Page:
By Dan Bewley and Scott Thompson, The News On 6
TULSA, OK --Thousands of semis travel Oklahoma roads every day. So how do you know if the men or women behind the wheel are fit to handle a big rig?
There are certain criteria the drivers have to meet before they get in the driver's seat. A big piece of getting a commercial driver's license in Oklahoma takes place in a doctor's office. The Federal Motor Carrier Safety Administration requires all drivers who take their trucks across state lines to pass a physical exam every two years.
Dr. Gregory Brooks at Concentra Urgent Care performs between 50 and 100 physicals every week.
"Take it very serious," Brooks said of the physical exam.
Dr. Brooks says the physical looks at blood work, reflexes, as well as vision and hearing.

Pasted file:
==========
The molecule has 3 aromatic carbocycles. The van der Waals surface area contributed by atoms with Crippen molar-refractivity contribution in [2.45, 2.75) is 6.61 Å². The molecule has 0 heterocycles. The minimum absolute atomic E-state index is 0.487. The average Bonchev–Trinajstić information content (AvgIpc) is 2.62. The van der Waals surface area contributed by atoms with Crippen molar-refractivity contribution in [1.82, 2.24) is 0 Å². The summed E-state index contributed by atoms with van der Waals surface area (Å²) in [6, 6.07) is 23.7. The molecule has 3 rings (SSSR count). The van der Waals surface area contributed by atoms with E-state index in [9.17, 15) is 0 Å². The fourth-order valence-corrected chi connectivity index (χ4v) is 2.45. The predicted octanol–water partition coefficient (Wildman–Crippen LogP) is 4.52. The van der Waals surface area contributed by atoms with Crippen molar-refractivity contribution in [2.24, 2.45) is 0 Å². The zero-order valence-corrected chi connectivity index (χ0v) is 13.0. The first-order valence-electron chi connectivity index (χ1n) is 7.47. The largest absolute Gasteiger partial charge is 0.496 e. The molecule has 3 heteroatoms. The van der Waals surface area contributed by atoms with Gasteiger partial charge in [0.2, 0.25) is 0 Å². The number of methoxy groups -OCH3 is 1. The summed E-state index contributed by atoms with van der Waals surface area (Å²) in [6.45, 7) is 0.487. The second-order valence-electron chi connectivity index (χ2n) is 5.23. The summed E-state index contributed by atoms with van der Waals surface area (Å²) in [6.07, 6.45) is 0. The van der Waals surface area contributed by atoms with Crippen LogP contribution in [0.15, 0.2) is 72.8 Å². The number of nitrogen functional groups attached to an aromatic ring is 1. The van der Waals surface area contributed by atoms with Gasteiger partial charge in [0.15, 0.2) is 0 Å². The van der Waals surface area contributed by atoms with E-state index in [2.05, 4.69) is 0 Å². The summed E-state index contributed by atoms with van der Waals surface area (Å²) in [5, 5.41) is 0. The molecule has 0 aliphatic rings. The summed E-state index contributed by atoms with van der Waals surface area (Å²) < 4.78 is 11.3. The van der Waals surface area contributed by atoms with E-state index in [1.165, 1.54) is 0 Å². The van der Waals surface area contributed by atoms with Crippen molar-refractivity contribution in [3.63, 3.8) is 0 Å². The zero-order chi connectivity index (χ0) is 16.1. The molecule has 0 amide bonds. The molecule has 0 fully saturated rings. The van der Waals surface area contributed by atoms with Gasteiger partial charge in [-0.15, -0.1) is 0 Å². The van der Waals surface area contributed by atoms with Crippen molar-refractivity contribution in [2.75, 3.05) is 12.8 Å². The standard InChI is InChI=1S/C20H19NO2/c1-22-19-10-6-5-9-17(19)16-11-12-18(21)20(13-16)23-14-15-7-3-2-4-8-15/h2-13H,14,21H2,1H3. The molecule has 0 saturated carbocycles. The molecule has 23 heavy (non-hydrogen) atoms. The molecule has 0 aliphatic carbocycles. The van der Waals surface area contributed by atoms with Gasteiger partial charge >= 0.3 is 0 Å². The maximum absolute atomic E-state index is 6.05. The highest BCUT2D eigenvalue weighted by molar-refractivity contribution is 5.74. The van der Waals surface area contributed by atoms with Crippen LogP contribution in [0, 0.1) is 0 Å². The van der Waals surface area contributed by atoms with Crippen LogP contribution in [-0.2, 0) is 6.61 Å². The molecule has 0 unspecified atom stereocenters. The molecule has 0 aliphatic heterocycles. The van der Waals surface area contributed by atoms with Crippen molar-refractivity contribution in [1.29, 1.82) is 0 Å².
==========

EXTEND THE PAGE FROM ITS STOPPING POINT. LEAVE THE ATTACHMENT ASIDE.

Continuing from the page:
"The whisper test needs to be five feet," Dr. Brooks said. "They need to be able to hear a whisper within five feet - in at least one ear."
The physical also tests the driver's reflexes, but Dr. Brooks says they're not able to test just how fast a driver can react. Instead they make sure the driver does not have trouble moving their arms and legs.
"Range of motion of all their extremities and their strength," he said.
Investigators say 76-year-old Donald Creed was not drinking or on the phone when he slammed his semi into stopped cars on I-44 on Friday. Ten people were killed.
Many have wondered whether a 76-year-old should even be allowed to drive a semi.
The Federal Motor Carrier Safety Administration says there is no federal age limit for a CDL, and Dr. Brooks says it wouldn't be right to set a maximum age.
But, he says, the doctor should pay close attention to an older drivers.
"Look at the whole picture and just be keenly aware of all the ramifications of an aging patient," Dr. Gregory Brooks said.
The National Transportation Safety Board is sending seven investigators to Miami. They'll be looking at everything from the driver's history to how the highway is designed.
They don't expect to have their final report finished for several months.